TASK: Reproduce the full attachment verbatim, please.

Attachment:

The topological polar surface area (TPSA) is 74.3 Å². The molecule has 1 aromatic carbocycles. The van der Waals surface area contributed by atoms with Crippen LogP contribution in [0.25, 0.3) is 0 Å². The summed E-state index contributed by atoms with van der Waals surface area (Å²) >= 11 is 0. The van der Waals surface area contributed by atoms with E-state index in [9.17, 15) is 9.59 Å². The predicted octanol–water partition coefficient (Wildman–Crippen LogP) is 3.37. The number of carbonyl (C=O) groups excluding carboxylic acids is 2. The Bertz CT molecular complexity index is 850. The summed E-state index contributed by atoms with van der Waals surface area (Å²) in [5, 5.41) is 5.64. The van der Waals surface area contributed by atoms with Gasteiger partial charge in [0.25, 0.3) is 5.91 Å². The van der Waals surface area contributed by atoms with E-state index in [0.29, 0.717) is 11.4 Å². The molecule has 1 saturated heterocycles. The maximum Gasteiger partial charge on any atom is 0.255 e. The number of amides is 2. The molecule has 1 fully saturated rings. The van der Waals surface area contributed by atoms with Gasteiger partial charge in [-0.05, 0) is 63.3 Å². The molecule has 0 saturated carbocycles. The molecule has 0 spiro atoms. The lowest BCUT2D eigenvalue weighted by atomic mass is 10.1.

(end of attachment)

The topological polar surface area (TPSA) is 74.3 Å². The molecule has 1 aromatic carbocycles. The van der Waals surface area contributed by atoms with Crippen LogP contribution in [0.25, 0.3) is 0 Å². The summed E-state index contributed by atoms with van der Waals surface area (Å²) >= 11 is 0. The van der Waals surface area contributed by atoms with E-state index in [9.17, 15) is 9.59 Å². The predicted octanol–water partition coefficient (Wildman–Crippen LogP) is 3.37. The number of carbonyl (C=O) groups excluding carboxylic acids is 2. The Bertz CT molecular complexity index is 850. The summed E-state index contributed by atoms with van der Waals surface area (Å²) in [5, 5.41) is 5.64. The van der Waals surface area contributed by atoms with Gasteiger partial charge in [0.25, 0.3) is 5.91 Å². The van der Waals surface area contributed by atoms with E-state index in [0.29, 0.717) is 11.4 Å². The molecule has 1 saturated heterocycles. The maximum Gasteiger partial charge on any atom is 0.255 e. The number of amides is 2. The molecule has 1 fully saturated rings. The van der Waals surface area contributed by atoms with Gasteiger partial charge in [-0.05, 0) is 63.3 Å². The molecule has 0 saturated carbocycles. The molecule has 0 spiro atoms. The lowest BCUT2D eigenvalue weighted by atomic mass is 10.1.